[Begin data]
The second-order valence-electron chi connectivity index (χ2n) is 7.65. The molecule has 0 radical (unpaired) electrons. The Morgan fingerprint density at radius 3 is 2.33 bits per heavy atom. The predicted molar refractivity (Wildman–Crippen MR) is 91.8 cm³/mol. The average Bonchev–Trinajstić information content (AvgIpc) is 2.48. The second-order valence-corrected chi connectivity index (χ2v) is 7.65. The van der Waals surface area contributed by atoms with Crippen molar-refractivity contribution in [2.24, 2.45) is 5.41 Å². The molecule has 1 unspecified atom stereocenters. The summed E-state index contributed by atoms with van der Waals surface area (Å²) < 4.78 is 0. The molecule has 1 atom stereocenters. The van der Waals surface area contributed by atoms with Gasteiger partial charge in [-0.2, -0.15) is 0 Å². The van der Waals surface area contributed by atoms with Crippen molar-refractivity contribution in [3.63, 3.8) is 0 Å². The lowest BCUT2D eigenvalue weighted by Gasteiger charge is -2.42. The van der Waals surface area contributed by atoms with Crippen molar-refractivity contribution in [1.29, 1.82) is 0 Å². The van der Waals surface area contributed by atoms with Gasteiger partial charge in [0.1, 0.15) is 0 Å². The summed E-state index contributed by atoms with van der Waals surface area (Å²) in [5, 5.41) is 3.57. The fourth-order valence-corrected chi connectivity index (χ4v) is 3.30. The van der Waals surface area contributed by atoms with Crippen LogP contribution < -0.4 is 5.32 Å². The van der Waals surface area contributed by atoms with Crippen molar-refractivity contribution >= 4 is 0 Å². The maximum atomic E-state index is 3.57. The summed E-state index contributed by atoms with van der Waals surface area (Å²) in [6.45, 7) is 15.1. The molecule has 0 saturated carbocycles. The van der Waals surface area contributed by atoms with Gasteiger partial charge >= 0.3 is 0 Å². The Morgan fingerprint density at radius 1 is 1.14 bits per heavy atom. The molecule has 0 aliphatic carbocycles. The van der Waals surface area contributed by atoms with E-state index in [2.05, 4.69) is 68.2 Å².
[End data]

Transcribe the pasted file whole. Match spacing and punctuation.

The second-order valence-electron chi connectivity index (χ2n) is 7.65. The molecule has 0 radical (unpaired) electrons. The Morgan fingerprint density at radius 3 is 2.33 bits per heavy atom. The predicted molar refractivity (Wildman–Crippen MR) is 91.8 cm³/mol. The average Bonchev–Trinajstić information content (AvgIpc) is 2.48. The second-order valence-corrected chi connectivity index (χ2v) is 7.65. The van der Waals surface area contributed by atoms with Crippen molar-refractivity contribution in [2.24, 2.45) is 5.41 Å². The molecule has 1 unspecified atom stereocenters. The summed E-state index contributed by atoms with van der Waals surface area (Å²) < 4.78 is 0. The molecule has 1 atom stereocenters. The van der Waals surface area contributed by atoms with Gasteiger partial charge in [-0.2, -0.15) is 0 Å². The van der Waals surface area contributed by atoms with Crippen molar-refractivity contribution in [3.63, 3.8) is 0 Å². The lowest BCUT2D eigenvalue weighted by Gasteiger charge is -2.42. The van der Waals surface area contributed by atoms with Crippen molar-refractivity contribution in [1.29, 1.82) is 0 Å². The van der Waals surface area contributed by atoms with Gasteiger partial charge in [0.1, 0.15) is 0 Å². The summed E-state index contributed by atoms with van der Waals surface area (Å²) in [5, 5.41) is 3.57. The fourth-order valence-corrected chi connectivity index (χ4v) is 3.30. The van der Waals surface area contributed by atoms with Crippen LogP contribution < -0.4 is 5.32 Å². The van der Waals surface area contributed by atoms with Crippen molar-refractivity contribution >= 4 is 0 Å². The maximum atomic E-state index is 3.57. The summed E-state index contributed by atoms with van der Waals surface area (Å²) in [6.45, 7) is 15.1. The molecule has 0 saturated carbocycles. The van der Waals surface area contributed by atoms with Gasteiger partial charge >= 0.3 is 0 Å². The Morgan fingerprint density at radius 1 is 1.14 bits per heavy atom. The molecule has 0 aliphatic carbocycles. The van der Waals surface area contributed by atoms with E-state index in [2.05, 4.69) is 68.2 Å².